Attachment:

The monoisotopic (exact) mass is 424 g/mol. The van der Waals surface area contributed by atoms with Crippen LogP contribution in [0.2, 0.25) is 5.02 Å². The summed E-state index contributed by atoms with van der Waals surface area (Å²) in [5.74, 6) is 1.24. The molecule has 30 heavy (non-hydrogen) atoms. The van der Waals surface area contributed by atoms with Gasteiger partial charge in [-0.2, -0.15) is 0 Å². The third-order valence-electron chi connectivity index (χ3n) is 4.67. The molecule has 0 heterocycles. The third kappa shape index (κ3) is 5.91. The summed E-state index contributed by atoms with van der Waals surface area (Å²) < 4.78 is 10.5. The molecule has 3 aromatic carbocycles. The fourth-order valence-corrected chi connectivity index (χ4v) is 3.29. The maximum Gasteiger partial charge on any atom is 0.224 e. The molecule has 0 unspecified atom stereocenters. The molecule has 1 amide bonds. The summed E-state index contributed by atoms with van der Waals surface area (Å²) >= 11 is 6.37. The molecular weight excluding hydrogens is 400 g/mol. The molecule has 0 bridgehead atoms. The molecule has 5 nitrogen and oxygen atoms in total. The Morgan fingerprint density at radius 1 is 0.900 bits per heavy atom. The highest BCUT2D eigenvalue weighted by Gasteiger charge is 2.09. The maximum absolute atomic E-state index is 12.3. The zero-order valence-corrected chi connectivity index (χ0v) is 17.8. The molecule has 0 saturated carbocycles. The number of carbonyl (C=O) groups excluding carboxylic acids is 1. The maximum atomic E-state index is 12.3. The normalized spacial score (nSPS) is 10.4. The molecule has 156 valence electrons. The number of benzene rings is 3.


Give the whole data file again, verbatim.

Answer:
The monoisotopic (exact) mass is 424 g/mol. The van der Waals surface area contributed by atoms with Crippen LogP contribution in [0.2, 0.25) is 5.02 Å². The summed E-state index contributed by atoms with van der Waals surface area (Å²) in [5.74, 6) is 1.24. The molecule has 30 heavy (non-hydrogen) atoms. The van der Waals surface area contributed by atoms with Gasteiger partial charge in [-0.2, -0.15) is 0 Å². The third-order valence-electron chi connectivity index (χ3n) is 4.67. The molecule has 0 heterocycles. The third kappa shape index (κ3) is 5.91. The summed E-state index contributed by atoms with van der Waals surface area (Å²) < 4.78 is 10.5. The molecule has 3 aromatic carbocycles. The fourth-order valence-corrected chi connectivity index (χ4v) is 3.29. The maximum Gasteiger partial charge on any atom is 0.224 e. The molecule has 0 unspecified atom stereocenters. The molecule has 1 amide bonds. The summed E-state index contributed by atoms with van der Waals surface area (Å²) >= 11 is 6.37. The molecular weight excluding hydrogens is 400 g/mol. The molecule has 0 bridgehead atoms. The molecule has 5 nitrogen and oxygen atoms in total. The Morgan fingerprint density at radius 1 is 0.900 bits per heavy atom. The highest BCUT2D eigenvalue weighted by Gasteiger charge is 2.09. The maximum absolute atomic E-state index is 12.3. The zero-order valence-corrected chi connectivity index (χ0v) is 17.8. The molecule has 0 saturated carbocycles. The number of carbonyl (C=O) groups excluding carboxylic acids is 1. The maximum atomic E-state index is 12.3. The normalized spacial score (nSPS) is 10.4. The molecule has 156 valence electrons. The number of benzene rings is 3.